The prospect that the central banks of the US and the eurozone will soon make opposing moves on policy rates has allowed financial markets once again to demonstrate their neuroses. Some market participants are expecting exchange rate turmoil – but while this may always make good copy, it does not always follow from good analysis.
We saw this kind of frenzied response over the summer, when a couple of small changes in the Chinese renminbi exchange rate and continuing problems in Greece (an economy accounting for less than 2% of eurozone GDP), seemed to be capable of stopping rational analysis in its tracks.
The raison d'etre for financial markets is rather simple: they price the ongoing story of risk and ensure that assets consequently give an appropriate pay-off. Now, if markets cannot manage to price risk very well, then they tend to claim that uncertainty – by which we mean things we do not understand very well – has beaten them. For highly paid, intelligent individuals that is not a very good answer, particularly when it is used as an excuse to ask for extensions of the ultra-low interest rates that have made the whole tiresome business of capitalism so much simpler. More worryingly, of course, it means that something quite fundamental has gone wrong.
Accounting for changes
Indeed, the prospect that the US Federal Reserve will raise rates, as might the Bank of England next year, should be a clear signal for rejoicing rather than dread. The normalisation of interest rates is a sign that we are returning to normal times and is not a problem per se.
Equally, normalisation does not mean that the crisis is over or that there may not be troubles ahead. But it does indicate that we are probably past the worst of the ills stemming from the crisis of 2007-8. That is surely a good thing.
So why is the European Central Bank expected to cut rates again, or even extend the scale of QE, when its American equivalent is heading in the other direction?
Well, in the UK and the US, rates have been in the doldrums since 2008-9 when extensive quantitative easing (QE) policies were also started. However, in the eurozone, even though there has been extensive provision of liquidity, peripheral countries such as Portugal, Spain, Ireland and Greece suffered from the twin reinforcing problems of sovereign debt crises and bank fragility.
Eurozone QE was only started in January this year, rather late, and in a monetary union that lacks an appropriate degree of cross country fiscal insurance. Look, for example, at the extent to which the rest of the UK has been able to support Scotland following the collapse in oil prices. And so, given lacklustre average growth in the eurozone, it is hardly surprising that interest rate policy is not quite ready to normalise and indeed may need to be somewhat more supportive.
Same journey, different car
The key to understanding central banks is that they do not wish to jeopardise hard-won reputations for price stability. This means that they will use policy rates, and whatever influence they have on other market interest rates, to ensure that domestic inflation and longer term expectations for inflation continue to be consistent with price stability. Any divergence in policy rates between the US and Europe is simply like saying they are in different places on the map but still are trying to get to the same point.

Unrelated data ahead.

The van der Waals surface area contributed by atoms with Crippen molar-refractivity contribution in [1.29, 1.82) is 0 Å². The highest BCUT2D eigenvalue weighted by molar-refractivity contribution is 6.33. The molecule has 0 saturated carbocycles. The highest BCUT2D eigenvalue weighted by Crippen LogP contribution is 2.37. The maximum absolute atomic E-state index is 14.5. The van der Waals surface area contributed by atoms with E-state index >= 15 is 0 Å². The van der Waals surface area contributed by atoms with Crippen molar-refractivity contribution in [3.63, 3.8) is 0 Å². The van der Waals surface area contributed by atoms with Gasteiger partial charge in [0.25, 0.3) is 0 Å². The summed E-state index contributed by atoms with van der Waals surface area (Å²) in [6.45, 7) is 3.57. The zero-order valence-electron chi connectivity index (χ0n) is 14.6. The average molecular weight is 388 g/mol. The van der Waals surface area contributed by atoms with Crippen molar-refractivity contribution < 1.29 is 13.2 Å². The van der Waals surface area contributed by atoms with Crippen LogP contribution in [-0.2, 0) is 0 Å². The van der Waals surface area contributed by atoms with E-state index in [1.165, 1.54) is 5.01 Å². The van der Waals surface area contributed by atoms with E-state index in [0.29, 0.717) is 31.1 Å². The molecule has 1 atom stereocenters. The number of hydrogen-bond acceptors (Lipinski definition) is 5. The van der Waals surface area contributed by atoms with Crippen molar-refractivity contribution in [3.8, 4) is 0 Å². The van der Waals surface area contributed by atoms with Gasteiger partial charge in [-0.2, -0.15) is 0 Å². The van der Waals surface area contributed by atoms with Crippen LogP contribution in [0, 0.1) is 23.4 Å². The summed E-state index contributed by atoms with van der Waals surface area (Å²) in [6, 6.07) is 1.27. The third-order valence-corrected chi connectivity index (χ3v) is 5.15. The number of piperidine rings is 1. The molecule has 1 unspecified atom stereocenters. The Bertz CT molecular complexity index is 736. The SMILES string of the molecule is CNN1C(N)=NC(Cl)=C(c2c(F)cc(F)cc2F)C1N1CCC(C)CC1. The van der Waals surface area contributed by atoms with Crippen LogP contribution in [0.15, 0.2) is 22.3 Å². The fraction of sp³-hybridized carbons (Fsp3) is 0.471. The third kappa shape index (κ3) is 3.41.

Let me illustrate with a simple example. If Country A and Country B both suffer a common shock and have a similar economic structure, then policy rates will tend to move together and the economies will plot a similar path back to full employment.
But if Country A is booming and Country B is undergoing retrenchment, then the common aims will imply quite different responses. Country A will raise rates. This makes borrowing more expensive and saving more lucrative which will bear down on aggregate demand through the usual channels of consumption and investment. Country B will cut rates or, if they are already close to zero, increase quantitative easing in the hope of stimulating activity.
A key part of the transmission mechanism of these interest rates changes will be the exchange rate. The expectations of a higher interest rate in Country A, will lead to an appreciation in its exchange rate relative to Country B and this will further act to suppress demand in Country A. Also, rather handily, it will stimulate exports from Country B which will now be cheaper. The jump in the exchange rate is exactly what both countries need to help them get to their destination. The exchange rate thus allows risk to be shared, thankfully.
Off the charts
So does divergence matter at all? Not if it simply promotes an orderly adjustment in the exchange rate. The chart above shows a plot of the daily euro-dollar exchange rate (blue) against the euro-US spread in two-year swap rates (red). The difference in short term market interest rates such as swaps sounds complicated but is simply a measure of market participant’s expected costs of borrowing in euros as opposed to dollars. If the swap rate spread is high, it means that we expect US rates to be higher than European rates on average over two years.
And as we might reasonably expect, the exchange rate, to a significant degree, reflects changes in these relative interest rates, particularly since 2008. And so it is simply a function of the relative stance of monetary policy and part of the expected adjustment mechanism.
For example, we can see that in both 2008-2009 and also in 2010-2011 the rise in the dollar was associated with a fall in the euro-dollar swap rate spread. Moreover, the two-year appreciation in the dollar since 2013 has been associated with a 100 basis point fall in the euro two-year swap rate versus the dollar two-year swap rate. To the extent that monetary policy divergence simply promotes these kinds of stabilising changes in the euro-dollar exchange rate, then bring it on; it is precisely what both economies need.